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The Healthy Traveler

Choosing Suitable Suitcases

June 11, 1995|KATHLEEN DOHENY

Americans spend nearly $2 billion a year on luggage, according to industry sources, lured not just by snappy appearances but by new features that promise to make traveling easier on the back and other injury-prone parts of the body. While buying the correct luggage is certainly constructive, travelers who hope to travel without pain must also pack smart and tote their cargo properly.

Suitcases with wheels have been around for years, but manufacturers now are trying to improve existing designs to make the suitcases easier to pull and less apt to tip over, said Mark Salander of American Tourister, a luggage manufacturer in Warren, R.I.

Wheels are also showing up on garment bags. "Wheeled garment bags used to just be [available] in large wardrobe sizes," said Bill King, a designer for Samsonite Corp. But wheels are now showing up on smaller and smaller bags.

Another trend, King said, is the manufacture of square suitcases, which are less awkward for wheeling than rectangular ones. The square shape lowers the center of gravity, King said, making the case more stable and easier to pull.

Tutto Luggage, manufactured by Mascot Metropolitan Inc., received a favorable review from the Arthritis Foundation, which noted that the luggage line "provides a significant improvement in ease of use over other types of luggage" for people with arthritis.

Among the features that the Arthritis Foundation cited as valuable were the line's four-wheel base, U-shape pull bar anchored to each side of the suitcase frame, locations of the wheels (at the bag's corners for better balance, rather than tucked toward the center underneath) and the light weight of the cases.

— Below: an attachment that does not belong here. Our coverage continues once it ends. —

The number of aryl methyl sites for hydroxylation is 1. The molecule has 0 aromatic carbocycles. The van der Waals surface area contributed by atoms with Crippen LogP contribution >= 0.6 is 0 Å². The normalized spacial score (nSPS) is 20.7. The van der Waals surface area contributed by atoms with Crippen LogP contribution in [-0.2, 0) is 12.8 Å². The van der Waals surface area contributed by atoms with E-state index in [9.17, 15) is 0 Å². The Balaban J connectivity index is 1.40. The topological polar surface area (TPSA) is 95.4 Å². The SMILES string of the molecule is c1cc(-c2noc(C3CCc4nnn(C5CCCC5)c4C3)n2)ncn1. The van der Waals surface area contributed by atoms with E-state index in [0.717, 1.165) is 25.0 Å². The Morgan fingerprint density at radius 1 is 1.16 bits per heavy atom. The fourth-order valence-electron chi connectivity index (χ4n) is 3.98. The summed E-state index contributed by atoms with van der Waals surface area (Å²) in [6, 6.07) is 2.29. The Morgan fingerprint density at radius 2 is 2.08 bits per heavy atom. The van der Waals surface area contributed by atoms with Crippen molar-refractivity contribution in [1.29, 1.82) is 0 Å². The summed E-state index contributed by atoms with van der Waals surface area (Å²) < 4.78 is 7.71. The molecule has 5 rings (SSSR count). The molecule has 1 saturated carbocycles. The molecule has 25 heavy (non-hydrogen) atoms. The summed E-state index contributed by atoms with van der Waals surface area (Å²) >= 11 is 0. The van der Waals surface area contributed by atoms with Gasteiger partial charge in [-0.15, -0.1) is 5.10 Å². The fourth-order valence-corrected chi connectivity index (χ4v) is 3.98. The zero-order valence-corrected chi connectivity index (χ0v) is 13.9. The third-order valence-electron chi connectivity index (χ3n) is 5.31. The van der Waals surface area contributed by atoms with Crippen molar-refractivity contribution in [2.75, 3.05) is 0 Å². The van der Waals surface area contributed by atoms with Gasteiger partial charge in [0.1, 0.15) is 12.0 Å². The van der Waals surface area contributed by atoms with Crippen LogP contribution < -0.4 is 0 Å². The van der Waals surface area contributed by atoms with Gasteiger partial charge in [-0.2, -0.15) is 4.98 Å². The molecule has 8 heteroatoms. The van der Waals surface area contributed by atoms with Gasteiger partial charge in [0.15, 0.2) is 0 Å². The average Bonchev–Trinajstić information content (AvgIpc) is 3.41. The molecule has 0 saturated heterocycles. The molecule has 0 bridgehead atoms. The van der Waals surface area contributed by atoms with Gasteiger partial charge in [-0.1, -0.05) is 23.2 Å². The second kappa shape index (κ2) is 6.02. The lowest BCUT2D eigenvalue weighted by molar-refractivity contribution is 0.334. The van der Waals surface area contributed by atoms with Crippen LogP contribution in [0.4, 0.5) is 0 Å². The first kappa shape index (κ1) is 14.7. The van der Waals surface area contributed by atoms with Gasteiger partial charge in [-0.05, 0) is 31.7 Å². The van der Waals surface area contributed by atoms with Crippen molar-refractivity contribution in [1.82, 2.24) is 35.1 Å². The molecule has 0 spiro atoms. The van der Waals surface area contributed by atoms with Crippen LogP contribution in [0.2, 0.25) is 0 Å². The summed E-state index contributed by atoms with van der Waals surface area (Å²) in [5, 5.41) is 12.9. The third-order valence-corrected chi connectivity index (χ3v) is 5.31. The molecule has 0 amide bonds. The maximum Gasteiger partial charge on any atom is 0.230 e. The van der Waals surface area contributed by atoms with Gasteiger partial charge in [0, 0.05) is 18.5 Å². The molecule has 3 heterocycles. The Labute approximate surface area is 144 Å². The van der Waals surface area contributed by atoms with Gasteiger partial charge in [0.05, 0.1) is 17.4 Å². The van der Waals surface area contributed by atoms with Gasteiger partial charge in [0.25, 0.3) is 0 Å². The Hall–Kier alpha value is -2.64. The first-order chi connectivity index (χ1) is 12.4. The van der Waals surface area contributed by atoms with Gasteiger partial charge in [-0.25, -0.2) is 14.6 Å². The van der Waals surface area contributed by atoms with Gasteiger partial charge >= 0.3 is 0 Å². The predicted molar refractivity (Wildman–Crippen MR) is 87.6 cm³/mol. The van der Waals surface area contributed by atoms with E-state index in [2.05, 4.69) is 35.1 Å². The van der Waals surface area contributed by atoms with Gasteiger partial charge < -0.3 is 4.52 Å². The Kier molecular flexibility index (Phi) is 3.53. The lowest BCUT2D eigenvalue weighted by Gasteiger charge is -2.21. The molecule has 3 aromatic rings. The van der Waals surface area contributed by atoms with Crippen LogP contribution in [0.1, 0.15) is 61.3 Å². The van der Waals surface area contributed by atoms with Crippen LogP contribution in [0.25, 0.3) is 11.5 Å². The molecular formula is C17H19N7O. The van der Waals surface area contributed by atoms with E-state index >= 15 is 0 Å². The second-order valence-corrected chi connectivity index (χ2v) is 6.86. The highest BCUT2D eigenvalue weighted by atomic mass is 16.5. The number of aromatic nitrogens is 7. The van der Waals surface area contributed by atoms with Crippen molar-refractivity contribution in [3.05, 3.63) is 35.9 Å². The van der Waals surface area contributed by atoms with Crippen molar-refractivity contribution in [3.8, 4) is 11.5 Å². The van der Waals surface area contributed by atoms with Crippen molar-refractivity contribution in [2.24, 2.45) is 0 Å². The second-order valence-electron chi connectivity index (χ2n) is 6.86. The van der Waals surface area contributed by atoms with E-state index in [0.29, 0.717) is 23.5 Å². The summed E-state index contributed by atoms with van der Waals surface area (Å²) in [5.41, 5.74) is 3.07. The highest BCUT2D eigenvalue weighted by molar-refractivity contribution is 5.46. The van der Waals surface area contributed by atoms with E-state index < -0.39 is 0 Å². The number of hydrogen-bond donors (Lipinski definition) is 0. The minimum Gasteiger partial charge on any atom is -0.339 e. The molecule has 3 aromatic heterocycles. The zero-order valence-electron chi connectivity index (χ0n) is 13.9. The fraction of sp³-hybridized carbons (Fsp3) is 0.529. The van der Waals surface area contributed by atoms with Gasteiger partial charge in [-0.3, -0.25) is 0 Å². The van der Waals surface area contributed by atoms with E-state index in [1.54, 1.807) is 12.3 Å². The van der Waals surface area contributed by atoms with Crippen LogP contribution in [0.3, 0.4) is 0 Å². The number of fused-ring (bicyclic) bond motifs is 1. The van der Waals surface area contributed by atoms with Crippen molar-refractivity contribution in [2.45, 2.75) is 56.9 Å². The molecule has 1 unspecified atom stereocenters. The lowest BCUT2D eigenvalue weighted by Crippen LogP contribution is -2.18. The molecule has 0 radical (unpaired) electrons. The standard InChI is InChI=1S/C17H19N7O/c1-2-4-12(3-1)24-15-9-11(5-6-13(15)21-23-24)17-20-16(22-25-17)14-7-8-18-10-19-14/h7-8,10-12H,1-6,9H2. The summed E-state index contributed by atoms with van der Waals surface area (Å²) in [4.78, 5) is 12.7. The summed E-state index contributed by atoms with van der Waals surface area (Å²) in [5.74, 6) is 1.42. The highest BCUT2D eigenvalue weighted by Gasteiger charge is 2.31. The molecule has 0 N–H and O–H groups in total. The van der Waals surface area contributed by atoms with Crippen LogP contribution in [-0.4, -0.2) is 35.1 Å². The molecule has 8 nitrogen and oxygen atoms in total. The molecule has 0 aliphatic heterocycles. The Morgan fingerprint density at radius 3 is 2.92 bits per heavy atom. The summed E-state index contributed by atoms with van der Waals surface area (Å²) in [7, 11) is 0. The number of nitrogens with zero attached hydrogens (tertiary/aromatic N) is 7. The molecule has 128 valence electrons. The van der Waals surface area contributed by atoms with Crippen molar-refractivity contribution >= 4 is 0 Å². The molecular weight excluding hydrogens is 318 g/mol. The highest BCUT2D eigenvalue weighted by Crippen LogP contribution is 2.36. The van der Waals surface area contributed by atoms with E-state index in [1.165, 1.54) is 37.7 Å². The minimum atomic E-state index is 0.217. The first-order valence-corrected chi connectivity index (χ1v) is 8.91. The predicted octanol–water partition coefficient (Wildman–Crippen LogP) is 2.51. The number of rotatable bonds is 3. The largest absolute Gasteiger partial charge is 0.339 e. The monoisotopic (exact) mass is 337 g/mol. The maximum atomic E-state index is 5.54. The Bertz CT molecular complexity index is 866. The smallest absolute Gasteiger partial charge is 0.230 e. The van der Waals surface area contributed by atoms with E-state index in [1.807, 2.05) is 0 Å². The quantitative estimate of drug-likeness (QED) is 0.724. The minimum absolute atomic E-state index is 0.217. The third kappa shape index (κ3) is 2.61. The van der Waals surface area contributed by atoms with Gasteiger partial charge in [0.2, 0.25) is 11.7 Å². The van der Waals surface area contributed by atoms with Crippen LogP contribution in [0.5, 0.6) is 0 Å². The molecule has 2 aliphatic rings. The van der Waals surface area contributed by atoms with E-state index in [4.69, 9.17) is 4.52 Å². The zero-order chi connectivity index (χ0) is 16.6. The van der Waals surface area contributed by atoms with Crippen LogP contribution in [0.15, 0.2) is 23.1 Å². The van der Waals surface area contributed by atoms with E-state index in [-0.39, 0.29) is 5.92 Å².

In general, travelers should use suitcases with straps or wheels rather than traditional models only with grips, said Dr. David Rempel, University of California, San Francisco, professor of medicine and director of its ergonomics program. Anyone with carpal tunnel syndrome should not grip traditional suitcase handles, he said. Whatever the condition of the back and hands, consider the use of backpacks when possible, he said. "The lighter the weight of the suitcase, the better," he said.

"For day travel," Rempel said, "fanny packs are better than purses and even backpacks" because the fanny packs place additional weight closer to the center of gravity.

If shopping for a suitcase with wheels, travelers should try out a new model by using the handle to be sure they can comfortably roll it while standing completely straight, said Johnette Meadows, a physical therapist and spokeswoman for the American Physical Therapy Assn. Stooping while pulling the suitcase could result in back or neck pain.

The way that a suitcase packs and unpacks can affect the way it affects the body, said Bhrian Resnik, a physical therapist who co-owns and manages the Relax the Back store in Tarzana. For example, luggage with side compartments, which afford easy access to contents, can minimize the picking up and putting down of suitcases while traveling.

Once travelers have sturdy, lightweight luggage, proper packing and carrying techniques are vital. It's best, back specialists agree, to pack with the suitcase at a level that minimizes bending--such as the height of a bureau. "Don't pack heavy," said Dr. Charles Resnick, an orthopedic surgeon at Orthopaedic Hospital, Los Angeles. It's impractical to recommend maximum poundage, because the ability to carry a given weight depends on an individual's strength. But Resnick offers this guideline: Don't pack any more in a single suitcase than can be lifted and carried without strain.

For children, backpacks are preferable to suitcases, according to the American Physical Therapy Assn., because they can put the two straps on their back and carry the weight equally.

Injuries that might flare up with luggage-toting include back problems, carpal tunnel syndrome and tennis elbow, among others. Should they occur, "Use anti-inflammatories and rest," Resnick said.

En route, seek out whatever resources are available to minimize stress, Resnick said, including porters and luggage carriers.

* The Healthy Traveler appears the second and fourth week of every month.

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